14. A method according to claim 12, wherein 2 to 5 mg of polymer is added to the water to be treated per 100 mg of Calcium present therein.
15. A method according to claim 9, wherein the molecular weight is 1,200 to 12,000.
16. A method according to claim 9, wherein the water is sea water.
This invention concerns a method for eliminating the scaling due to the deposit of alkaline earth compounds on the walls of conduits, receptacles, apparatus, or different enclosed spaces, said compounds originating from waters that contain them. The invention comprises a novel type of agent for use in the method. More specially the invention refers to anti-scaling agents that make it possible to prevent the formation of calcium-compound deposits originating from calcareous waters including sea water.
Scaling is a phenomenon that causes trouble in industry, ever since its birth it can be said, in all cases where more or less calcareous waters come into play. Thus, there have been searched and found numerous agents for preventing the formation of calcareous deposits on conduits or different containers. Known already is, for instance, the use of phosphates, phosphonates, acrylates, aryl or alkyl sulfonates of alkaline metals, etc., each one of which has a certain field of use. However, most of these adjuvants have to be used in relatively large amounts and--on the other hand--they require a certain pH that may not be desirable in specific cases. It is known, for example, that in the case of sea water the scaling caused by calcium or barium salts, specially sulfates and carbonates, is reduced only in part by agents such as alkaline phosphonates or polyacrylates.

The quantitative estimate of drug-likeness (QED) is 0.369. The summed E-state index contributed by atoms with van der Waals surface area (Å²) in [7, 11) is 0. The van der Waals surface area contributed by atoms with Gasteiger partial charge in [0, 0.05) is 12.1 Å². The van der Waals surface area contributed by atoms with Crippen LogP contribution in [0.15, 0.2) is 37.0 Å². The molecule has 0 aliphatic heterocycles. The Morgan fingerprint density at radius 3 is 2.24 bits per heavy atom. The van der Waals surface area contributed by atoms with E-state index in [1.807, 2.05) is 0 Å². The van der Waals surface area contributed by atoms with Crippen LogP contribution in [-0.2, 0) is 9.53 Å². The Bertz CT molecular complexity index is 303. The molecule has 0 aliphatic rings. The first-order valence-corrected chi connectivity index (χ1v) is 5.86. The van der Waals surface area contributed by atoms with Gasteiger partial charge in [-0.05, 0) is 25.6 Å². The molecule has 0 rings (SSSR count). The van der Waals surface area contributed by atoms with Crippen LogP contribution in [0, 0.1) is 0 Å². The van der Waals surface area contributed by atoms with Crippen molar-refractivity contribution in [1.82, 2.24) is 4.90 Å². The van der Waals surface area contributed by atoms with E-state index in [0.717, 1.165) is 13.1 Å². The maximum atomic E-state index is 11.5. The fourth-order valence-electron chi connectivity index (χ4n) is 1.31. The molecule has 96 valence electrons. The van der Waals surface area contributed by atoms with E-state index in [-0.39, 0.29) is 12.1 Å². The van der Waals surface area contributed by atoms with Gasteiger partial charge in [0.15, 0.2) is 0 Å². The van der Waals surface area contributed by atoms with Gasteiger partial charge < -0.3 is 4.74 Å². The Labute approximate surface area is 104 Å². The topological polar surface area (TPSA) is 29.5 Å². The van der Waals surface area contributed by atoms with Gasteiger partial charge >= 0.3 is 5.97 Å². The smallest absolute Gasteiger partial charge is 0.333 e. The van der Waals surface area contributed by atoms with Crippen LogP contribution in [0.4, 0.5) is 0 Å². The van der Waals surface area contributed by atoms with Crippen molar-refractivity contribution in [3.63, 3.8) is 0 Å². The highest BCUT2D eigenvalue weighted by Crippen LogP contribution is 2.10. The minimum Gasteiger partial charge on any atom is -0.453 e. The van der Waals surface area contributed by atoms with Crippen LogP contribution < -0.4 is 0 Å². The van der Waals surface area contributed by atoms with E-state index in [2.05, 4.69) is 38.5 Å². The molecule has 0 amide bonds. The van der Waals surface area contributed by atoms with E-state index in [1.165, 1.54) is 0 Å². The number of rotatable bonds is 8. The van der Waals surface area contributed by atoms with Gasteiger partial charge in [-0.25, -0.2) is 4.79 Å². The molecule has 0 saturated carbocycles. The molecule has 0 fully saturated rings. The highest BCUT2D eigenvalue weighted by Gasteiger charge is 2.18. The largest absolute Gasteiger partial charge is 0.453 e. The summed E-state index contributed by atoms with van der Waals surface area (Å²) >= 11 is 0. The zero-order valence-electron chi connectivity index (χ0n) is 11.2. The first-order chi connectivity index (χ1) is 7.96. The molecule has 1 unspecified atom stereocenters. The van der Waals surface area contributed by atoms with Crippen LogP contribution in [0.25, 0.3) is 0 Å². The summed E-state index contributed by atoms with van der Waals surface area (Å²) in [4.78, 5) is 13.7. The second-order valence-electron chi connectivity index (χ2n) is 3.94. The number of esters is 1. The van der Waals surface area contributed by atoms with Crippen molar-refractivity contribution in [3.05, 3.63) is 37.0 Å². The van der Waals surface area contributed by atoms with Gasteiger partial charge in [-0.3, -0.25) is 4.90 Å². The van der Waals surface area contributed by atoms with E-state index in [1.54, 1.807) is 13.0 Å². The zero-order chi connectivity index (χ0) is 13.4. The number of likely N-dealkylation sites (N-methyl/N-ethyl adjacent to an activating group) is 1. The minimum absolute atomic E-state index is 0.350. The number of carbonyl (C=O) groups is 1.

This invention provides a method that uses a novel type of adjuvant that acts efficiently even in very small amounts; another advantage of these novel agents is that they do not require a particular pH and remain effective within a wide pH range on both sides of neutrality; in addition, the novel agents according to the invention remain active even in the presence of strong salinity of the water, which makes them very useful in the treatment of sea water.
The novel anti-scaling agents according to the invention are water-soluble polymers bearer of hydroxamic groups attached to a linear hydrocarbon chain. These polymers can be represented by the formula. ##STR1##
The polyolefinic chain --CH2 --CH-- can be of the polyvinylic, polyacrylic, polybutenylic, etc. type, but may also include patterns of copolymers such as acrylic, maleic, vinylic acids, esters, or salts, in particular vinyl acetate, vinyl pyrrolidone, butadiene, styrene, or acrylonitrile.
In the anti-scaling agents according to the invention, the hydroxamic group can be wholly or partly replaced by a corresponding thio derivative, that is, a group of the type ##STR2##
A specially useful form of the hydroxamic polymers is one where the hydrocarbon chain bears, at the same time, hydroxamic groups of the formula (1) and amide groups of the formula ##STR3##
The anti-scaling activity of the hydroxamic functions is not hindered by the presence of amide functions, while the preparation of these mixed hydroxamic and amidic compounds is easy, which constitutes an undeniable industrial advantage. It is in fact possible to manufacture with good yield polymers that bear the two kinds of groups in question (1) and (2) by heating a polyacrylamide with hydroxylamine.
The precipitation of alkaline earth compounds in water is best prevented when in the hydroxamic polymer used 5 to 90% of the functional groups are hydroxamic groups (1), the rest being amide groups (2); but the proportions preferred are from 15 to 70% hydroxamic groups and 30 to 85% amide groups.